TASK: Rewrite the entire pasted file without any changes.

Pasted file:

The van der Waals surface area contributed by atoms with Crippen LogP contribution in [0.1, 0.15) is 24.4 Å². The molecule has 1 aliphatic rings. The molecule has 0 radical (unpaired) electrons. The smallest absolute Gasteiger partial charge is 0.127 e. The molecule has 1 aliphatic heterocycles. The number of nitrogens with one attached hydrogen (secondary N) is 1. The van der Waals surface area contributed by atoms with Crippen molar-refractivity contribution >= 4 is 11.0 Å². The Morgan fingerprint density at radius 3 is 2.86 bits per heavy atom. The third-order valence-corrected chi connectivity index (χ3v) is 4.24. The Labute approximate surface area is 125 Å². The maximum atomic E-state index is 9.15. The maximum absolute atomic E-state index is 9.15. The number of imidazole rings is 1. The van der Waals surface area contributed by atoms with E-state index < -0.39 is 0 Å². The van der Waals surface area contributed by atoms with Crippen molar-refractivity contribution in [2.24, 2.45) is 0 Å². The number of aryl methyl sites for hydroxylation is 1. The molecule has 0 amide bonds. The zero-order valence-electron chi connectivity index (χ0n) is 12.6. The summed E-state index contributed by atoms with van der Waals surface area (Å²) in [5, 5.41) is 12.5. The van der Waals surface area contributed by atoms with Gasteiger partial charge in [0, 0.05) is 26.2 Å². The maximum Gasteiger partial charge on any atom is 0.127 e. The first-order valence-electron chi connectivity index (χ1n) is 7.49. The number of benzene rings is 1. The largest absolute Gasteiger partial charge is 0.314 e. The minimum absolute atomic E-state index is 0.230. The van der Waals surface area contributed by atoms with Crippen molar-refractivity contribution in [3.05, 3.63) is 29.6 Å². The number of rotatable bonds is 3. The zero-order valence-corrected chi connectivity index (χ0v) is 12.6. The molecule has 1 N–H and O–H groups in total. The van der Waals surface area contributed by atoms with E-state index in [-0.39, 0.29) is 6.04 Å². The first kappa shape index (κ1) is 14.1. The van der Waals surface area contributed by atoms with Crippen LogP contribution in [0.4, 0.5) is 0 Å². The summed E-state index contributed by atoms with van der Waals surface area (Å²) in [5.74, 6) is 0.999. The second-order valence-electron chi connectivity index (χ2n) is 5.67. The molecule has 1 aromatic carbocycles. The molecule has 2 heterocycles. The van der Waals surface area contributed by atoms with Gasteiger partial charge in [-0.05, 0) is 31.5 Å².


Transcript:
The van der Waals surface area contributed by atoms with Crippen LogP contribution in [0.1, 0.15) is 24.4 Å². The molecule has 1 aliphatic rings. The molecule has 0 radical (unpaired) electrons. The smallest absolute Gasteiger partial charge is 0.127 e. The molecule has 1 aliphatic heterocycles. The number of nitrogens with one attached hydrogen (secondary N) is 1. The van der Waals surface area contributed by atoms with Crippen molar-refractivity contribution >= 4 is 11.0 Å². The Morgan fingerprint density at radius 3 is 2.86 bits per heavy atom. The third-order valence-corrected chi connectivity index (χ3v) is 4.24. The Labute approximate surface area is 125 Å². The maximum atomic E-state index is 9.15. The maximum absolute atomic E-state index is 9.15. The number of imidazole rings is 1. The van der Waals surface area contributed by atoms with E-state index < -0.39 is 0 Å². The van der Waals surface area contributed by atoms with Crippen molar-refractivity contribution in [2.24, 2.45) is 0 Å². The number of aryl methyl sites for hydroxylation is 1. The molecule has 0 amide bonds. The zero-order valence-electron chi connectivity index (χ0n) is 12.6. The summed E-state index contributed by atoms with van der Waals surface area (Å²) in [5, 5.41) is 12.5. The van der Waals surface area contributed by atoms with Gasteiger partial charge in [0, 0.05) is 26.2 Å². The maximum Gasteiger partial charge on any atom is 0.127 e. The first-order valence-electron chi connectivity index (χ1n) is 7.49. The number of benzene rings is 1. The largest absolute Gasteiger partial charge is 0.314 e. The minimum absolute atomic E-state index is 0.230. The van der Waals surface area contributed by atoms with Crippen molar-refractivity contribution in [3.05, 3.63) is 29.6 Å². The number of rotatable bonds is 3. The zero-order valence-corrected chi connectivity index (χ0v) is 12.6. The molecule has 1 N–H and O–H groups in total. The van der Waals surface area contributed by atoms with E-state index in [-0.39, 0.29) is 6.04 Å². The first kappa shape index (κ1) is 14.1. The van der Waals surface area contributed by atoms with Crippen LogP contribution in [0.4, 0.5) is 0 Å². The summed E-state index contributed by atoms with van der Waals surface area (Å²) in [5.74, 6) is 0.999. The second-order valence-electron chi connectivity index (χ2n) is 5.67. The molecule has 1 aromatic carbocycles. The molecule has 2 heterocycles. The van der Waals surface area contributed by atoms with Gasteiger partial charge in [-0.05, 0) is 31.5 Å².